Are you ready for the next poetic form challenge? I hope you are.
This time, we’ll be writing the lai, a nine-line French form that utilizes the following “a” and “b” rhyme scheme: aabaabaab. The “a” rhyme lines have five syllables, the “b” lines offer two. Click here to read more about the lai.
Workshop your poetry!
Get feedback on your poetry and connect with other poets serious about the craft. Plus, do it all online–so you don’t have to deal with traffic, being on time, or getting dressed. Click to continue.
Here are the WD Poetic Form Challenge guidelines:
- Challenge is free. There is no entry fee.
- The winner (and sometimes a runner-up or two) will be featured in a future edition of Writer’s Digest magazine as part of the Poetic Asides column.
- Deadline: 11:59 p.m. (Atlanta, GA time) on October 6, 2013.
- Poets can enter as many lai (lais?) as they wish. Feel free to pummel me with them.
- Also, I’ll allow poets to string together as many as three lai together if they wish. This is NOT a suggestion–just as an allowance for poets who like to string things together. I’m totally fine with poets who stop at nine lines.
- All poems should be previously unpublished. If you have a specific question about your specific situation, e-mail me at firstname.lastname@example.org. Or just write a new lai.
- I will only consider lai shared in the comments for this post. It gets too complicated trying to hunt them down elsewhere.
- Speaking of posting, if it’s your first time commenting on this site, it might take a day or three for your comment to be manually approved by me (or another WD editor). So hang tight. If it starts to drag out or is super close to the deadline, just shoot me an e-mail to confirm receipt.
- Please include your name as you would like it to appear in print. If you don’t, I’ll be forced to use your screen name (which might be something like HaikuPrincess007 or MrLineBreaker). WD has a healthy circulation, so be sure to make it easy for me to get your byline right.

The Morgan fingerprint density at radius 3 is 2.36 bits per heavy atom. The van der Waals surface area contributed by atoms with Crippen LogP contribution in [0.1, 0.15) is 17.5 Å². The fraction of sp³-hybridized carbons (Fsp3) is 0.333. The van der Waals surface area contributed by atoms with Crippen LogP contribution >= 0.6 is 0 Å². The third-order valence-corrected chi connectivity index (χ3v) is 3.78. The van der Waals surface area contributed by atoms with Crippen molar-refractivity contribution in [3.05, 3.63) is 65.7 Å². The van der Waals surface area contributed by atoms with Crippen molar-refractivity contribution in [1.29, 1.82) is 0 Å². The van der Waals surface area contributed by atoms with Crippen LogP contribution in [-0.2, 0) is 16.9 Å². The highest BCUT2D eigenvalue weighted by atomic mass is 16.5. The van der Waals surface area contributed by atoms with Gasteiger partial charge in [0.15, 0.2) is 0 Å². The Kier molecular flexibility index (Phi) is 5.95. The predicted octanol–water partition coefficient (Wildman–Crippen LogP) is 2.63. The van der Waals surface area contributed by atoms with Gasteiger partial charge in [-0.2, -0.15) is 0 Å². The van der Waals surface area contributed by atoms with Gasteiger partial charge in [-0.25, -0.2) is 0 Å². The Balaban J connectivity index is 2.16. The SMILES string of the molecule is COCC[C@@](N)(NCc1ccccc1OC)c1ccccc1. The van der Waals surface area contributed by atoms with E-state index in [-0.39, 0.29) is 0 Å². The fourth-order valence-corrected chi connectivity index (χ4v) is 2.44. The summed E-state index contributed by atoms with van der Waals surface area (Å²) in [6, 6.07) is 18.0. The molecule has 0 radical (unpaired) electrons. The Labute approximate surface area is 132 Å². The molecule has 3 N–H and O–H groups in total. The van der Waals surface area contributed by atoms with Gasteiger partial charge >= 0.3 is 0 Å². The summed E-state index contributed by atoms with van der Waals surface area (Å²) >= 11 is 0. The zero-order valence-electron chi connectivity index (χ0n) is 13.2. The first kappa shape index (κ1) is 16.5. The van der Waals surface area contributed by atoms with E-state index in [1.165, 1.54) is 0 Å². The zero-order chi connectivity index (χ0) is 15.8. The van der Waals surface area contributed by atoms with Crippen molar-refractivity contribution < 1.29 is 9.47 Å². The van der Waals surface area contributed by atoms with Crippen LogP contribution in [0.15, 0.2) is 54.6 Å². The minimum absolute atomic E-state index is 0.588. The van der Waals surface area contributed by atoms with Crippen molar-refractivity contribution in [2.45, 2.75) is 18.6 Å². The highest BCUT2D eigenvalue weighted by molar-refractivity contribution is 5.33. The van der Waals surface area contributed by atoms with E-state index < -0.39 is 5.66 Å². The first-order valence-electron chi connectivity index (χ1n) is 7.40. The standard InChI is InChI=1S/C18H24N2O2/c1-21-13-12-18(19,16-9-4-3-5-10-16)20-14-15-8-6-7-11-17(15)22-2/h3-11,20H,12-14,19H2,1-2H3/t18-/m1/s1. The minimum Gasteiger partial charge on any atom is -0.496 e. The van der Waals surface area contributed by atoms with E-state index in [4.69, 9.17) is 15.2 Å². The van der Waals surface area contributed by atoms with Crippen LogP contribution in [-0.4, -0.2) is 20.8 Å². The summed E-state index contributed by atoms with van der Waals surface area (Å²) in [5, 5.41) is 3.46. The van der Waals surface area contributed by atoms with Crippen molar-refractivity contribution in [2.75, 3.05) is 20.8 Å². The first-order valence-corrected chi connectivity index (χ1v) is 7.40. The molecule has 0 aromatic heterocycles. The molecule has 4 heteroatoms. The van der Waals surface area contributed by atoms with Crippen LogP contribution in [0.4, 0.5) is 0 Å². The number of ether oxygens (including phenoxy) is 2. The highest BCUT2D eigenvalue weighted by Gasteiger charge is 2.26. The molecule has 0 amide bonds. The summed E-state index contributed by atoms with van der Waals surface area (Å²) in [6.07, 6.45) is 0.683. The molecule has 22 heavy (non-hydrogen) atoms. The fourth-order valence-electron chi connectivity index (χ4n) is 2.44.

- Finally–and most importantly–have fun!
Robert Lee Brewer is Senior Content Editor of the Writer’s Digest Writing Community and a guy who loves traditional forms, especially French forms. He edits books, creates blog posts, writes a poetry column for Writer’s Digest magazine, edits a free weekly newsletter on getting published, and a lot of other fun writing-related stuff. Voted Poet Laureate of the Blogosphere in 2010, Brewer recently celebrated the release of his debut full-length collection of poems, Solving the World’s Problems (Press 53). He also curates an Insta-poetry series for Virginia Quarterly Review. He’s married to the poet Tammy Foster Brewer, who helps him keep track of their five little poets (four boys and one princess). Follow him on Twitter @robertleebrewer.
Find more poetry-related posts:
- Getting a Poetry Collection Published: From Submission to the Next Project. Here’s the whole 8-part series on getting a collection published.
- WD Poetic Form Challenge: Gwawdodyn Winner. Check out the winner of the previous challenge that featured a Welsh poetic form.
- Tom Lombardo: Poet Interview. Here’s an interview with debut author Tom Lombardo, who recently celebrated the release of the collection, What Bends Us Blue.